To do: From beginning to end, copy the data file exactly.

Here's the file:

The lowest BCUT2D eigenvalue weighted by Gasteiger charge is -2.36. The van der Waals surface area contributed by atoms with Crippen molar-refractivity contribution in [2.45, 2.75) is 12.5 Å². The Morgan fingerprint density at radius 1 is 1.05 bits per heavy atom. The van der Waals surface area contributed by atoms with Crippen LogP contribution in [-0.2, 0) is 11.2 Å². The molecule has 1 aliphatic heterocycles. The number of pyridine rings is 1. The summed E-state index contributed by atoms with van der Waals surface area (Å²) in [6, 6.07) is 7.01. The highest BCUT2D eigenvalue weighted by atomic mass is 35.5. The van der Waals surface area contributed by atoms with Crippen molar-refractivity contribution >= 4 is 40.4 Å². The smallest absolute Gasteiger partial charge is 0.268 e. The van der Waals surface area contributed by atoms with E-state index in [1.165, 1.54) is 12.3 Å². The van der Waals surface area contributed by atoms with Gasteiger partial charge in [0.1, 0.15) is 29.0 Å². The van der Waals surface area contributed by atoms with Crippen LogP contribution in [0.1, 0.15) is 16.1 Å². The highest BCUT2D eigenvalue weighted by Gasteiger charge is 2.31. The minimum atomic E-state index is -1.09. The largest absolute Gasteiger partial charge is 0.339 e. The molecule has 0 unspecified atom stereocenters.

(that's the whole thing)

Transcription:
The lowest BCUT2D eigenvalue weighted by Gasteiger charge is -2.36. The van der Waals surface area contributed by atoms with Crippen molar-refractivity contribution in [2.45, 2.75) is 12.5 Å². The Morgan fingerprint density at radius 1 is 1.05 bits per heavy atom. The van der Waals surface area contributed by atoms with Crippen LogP contribution in [-0.2, 0) is 11.2 Å². The molecule has 1 aliphatic heterocycles. The number of pyridine rings is 1. The summed E-state index contributed by atoms with van der Waals surface area (Å²) in [6, 6.07) is 7.01. The highest BCUT2D eigenvalue weighted by atomic mass is 35.5. The van der Waals surface area contributed by atoms with Crippen molar-refractivity contribution >= 4 is 40.4 Å². The smallest absolute Gasteiger partial charge is 0.268 e. The van der Waals surface area contributed by atoms with E-state index in [1.165, 1.54) is 12.3 Å². The van der Waals surface area contributed by atoms with Gasteiger partial charge in [0.1, 0.15) is 29.0 Å². The van der Waals surface area contributed by atoms with Crippen LogP contribution in [0.1, 0.15) is 16.1 Å². The highest BCUT2D eigenvalue weighted by Gasteiger charge is 2.31. The minimum atomic E-state index is -1.09. The largest absolute Gasteiger partial charge is 0.339 e. The molecule has 0 unspecified atom stereocenters.